Among the better-known “bewildered” are such literary types as Harold Ionesco, Eugéne Pinter and Albert Camus, who writes in The Myth of Sisyphus, “A world that can be explained even with bad reasons is a familiar world. But, on the other hand, in a universe suddenly divested of illusions and light, man feels an alien, a stranger. His exile is without remedy since he is deprived of the memory of a lost home or the hope of a promised land.”

This disorientation was even more eloquently expressed in the absurdist drama of Samuel Beckett, especially his play, Waiting for Godot, in which, as one character puts it, “Nothing happens, nobody comes, nobody goes, it’s awful.”

England’s Lord Acton, who died in 1902, and whose family was famous for being Catholic and getting away with it for centuries, was, according to Boorstin, “the perfect embodiment of the seeker -- too Catholic to renounce the wisdom of the past and too searching not to follow the inquiring spirit of his age.” He spent his life preparing to write a history of liberty but never got it together, indeed never really got it started. He referred to the non-work in progress as “The Madonna of the Future,” the title of a Henry James short story about an artist who devoted his life to a single painting, but when the artist died the canvas on the easel was found to be blank.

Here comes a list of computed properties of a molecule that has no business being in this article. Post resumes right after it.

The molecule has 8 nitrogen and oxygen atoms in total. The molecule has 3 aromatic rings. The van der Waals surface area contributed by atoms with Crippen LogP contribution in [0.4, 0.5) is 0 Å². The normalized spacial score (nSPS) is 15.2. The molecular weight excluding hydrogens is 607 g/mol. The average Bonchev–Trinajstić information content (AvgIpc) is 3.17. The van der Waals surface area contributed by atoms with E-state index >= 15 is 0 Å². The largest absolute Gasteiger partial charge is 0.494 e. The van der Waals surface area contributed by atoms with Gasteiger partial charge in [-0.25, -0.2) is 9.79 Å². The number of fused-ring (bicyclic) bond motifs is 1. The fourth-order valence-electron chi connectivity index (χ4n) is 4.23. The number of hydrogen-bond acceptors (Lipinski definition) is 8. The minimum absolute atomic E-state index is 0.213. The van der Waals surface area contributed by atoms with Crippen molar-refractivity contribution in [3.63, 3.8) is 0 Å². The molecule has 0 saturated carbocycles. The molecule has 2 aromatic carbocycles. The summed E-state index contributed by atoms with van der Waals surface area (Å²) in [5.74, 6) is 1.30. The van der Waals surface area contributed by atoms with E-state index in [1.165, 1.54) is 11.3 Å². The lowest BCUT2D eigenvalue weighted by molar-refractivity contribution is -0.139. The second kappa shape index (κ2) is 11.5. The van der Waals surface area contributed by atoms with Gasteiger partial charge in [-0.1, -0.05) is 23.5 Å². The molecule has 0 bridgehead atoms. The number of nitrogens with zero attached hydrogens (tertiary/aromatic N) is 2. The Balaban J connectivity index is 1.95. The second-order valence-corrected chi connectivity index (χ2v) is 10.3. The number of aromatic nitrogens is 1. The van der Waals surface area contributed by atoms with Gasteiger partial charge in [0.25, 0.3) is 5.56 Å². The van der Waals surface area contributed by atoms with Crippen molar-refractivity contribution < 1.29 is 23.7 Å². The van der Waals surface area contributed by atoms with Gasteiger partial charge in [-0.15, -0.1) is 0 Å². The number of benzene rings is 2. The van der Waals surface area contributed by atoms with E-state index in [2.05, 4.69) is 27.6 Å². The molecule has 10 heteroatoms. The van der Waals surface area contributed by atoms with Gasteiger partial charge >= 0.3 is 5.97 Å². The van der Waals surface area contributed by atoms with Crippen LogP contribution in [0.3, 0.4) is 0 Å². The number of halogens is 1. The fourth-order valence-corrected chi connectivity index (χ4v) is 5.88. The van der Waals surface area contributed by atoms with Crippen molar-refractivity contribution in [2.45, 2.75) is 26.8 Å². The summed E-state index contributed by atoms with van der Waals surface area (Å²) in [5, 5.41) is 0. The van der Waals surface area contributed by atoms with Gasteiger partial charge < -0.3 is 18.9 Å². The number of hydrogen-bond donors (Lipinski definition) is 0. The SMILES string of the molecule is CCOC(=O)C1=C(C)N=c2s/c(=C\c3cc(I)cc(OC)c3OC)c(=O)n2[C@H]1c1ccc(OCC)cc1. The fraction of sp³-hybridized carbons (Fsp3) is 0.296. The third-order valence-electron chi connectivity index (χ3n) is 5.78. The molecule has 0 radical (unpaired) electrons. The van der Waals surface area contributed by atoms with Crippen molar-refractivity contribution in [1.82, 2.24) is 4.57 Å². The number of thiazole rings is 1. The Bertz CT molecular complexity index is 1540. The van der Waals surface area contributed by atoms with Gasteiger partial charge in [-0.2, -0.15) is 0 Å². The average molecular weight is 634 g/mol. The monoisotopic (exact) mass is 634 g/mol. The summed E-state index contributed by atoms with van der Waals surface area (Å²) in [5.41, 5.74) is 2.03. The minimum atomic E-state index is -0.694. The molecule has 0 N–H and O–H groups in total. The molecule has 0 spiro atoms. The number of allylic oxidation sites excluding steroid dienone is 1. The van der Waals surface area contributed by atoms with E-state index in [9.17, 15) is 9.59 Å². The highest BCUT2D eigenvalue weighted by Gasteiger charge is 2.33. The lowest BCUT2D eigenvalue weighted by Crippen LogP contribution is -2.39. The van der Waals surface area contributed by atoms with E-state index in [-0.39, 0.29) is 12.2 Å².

Boorstin devotes the last chapter to Albert Einstein and his yen for unity, a chimera that has always beckoned to seekers. But the penultimate chapter, on Henri Bergson (1859-1941), seems a more cheerful note to end on.